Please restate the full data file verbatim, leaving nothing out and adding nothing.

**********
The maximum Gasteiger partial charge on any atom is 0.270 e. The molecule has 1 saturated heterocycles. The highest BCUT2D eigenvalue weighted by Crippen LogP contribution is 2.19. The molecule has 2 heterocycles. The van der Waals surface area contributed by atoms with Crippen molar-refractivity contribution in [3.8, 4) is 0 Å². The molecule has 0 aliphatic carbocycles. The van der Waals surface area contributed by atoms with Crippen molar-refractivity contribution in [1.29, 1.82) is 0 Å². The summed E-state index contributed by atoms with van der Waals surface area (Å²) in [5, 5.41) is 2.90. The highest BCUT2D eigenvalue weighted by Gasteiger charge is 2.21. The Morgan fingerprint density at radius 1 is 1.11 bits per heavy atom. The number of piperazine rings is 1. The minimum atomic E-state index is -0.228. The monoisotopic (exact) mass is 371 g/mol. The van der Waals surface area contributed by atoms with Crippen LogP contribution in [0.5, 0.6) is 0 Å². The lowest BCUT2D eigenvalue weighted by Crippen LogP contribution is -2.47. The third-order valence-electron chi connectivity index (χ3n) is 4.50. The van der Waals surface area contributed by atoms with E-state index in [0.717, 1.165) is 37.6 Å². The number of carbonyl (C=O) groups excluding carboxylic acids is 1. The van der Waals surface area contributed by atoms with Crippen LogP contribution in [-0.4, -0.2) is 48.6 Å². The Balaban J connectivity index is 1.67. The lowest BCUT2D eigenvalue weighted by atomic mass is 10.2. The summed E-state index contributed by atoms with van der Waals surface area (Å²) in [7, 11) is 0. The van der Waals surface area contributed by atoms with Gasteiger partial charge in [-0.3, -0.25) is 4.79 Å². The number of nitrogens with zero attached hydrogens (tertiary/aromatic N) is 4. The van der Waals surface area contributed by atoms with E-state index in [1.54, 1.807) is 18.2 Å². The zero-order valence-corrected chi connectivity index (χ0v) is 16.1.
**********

The maximum Gasteiger partial charge on any atom is 0.270 e. The molecule has 1 saturated heterocycles. The highest BCUT2D eigenvalue weighted by Crippen LogP contribution is 2.19. The molecule has 2 heterocycles. The van der Waals surface area contributed by atoms with Crippen molar-refractivity contribution in [3.8, 4) is 0 Å². The molecule has 0 aliphatic carbocycles. The van der Waals surface area contributed by atoms with Crippen molar-refractivity contribution in [1.29, 1.82) is 0 Å². The summed E-state index contributed by atoms with van der Waals surface area (Å²) in [5, 5.41) is 2.90. The highest BCUT2D eigenvalue weighted by Gasteiger charge is 2.21. The Morgan fingerprint density at radius 1 is 1.11 bits per heavy atom. The number of piperazine rings is 1. The minimum atomic E-state index is -0.228. The monoisotopic (exact) mass is 371 g/mol. The van der Waals surface area contributed by atoms with Crippen LogP contribution in [0.5, 0.6) is 0 Å². The lowest BCUT2D eigenvalue weighted by Crippen LogP contribution is -2.47. The third-order valence-electron chi connectivity index (χ3n) is 4.50. The van der Waals surface area contributed by atoms with E-state index in [0.717, 1.165) is 37.6 Å². The number of carbonyl (C=O) groups excluding carboxylic acids is 1. The van der Waals surface area contributed by atoms with Crippen LogP contribution in [-0.4, -0.2) is 48.6 Å². The Balaban J connectivity index is 1.67. The lowest BCUT2D eigenvalue weighted by atomic mass is 10.2. The summed E-state index contributed by atoms with van der Waals surface area (Å²) in [7, 11) is 0. The van der Waals surface area contributed by atoms with Gasteiger partial charge in [-0.3, -0.25) is 4.79 Å². The number of nitrogens with zero attached hydrogens (tertiary/aromatic N) is 4. The van der Waals surface area contributed by atoms with E-state index in [1.54, 1.807) is 18.2 Å². The zero-order valence-corrected chi connectivity index (χ0v) is 16.1.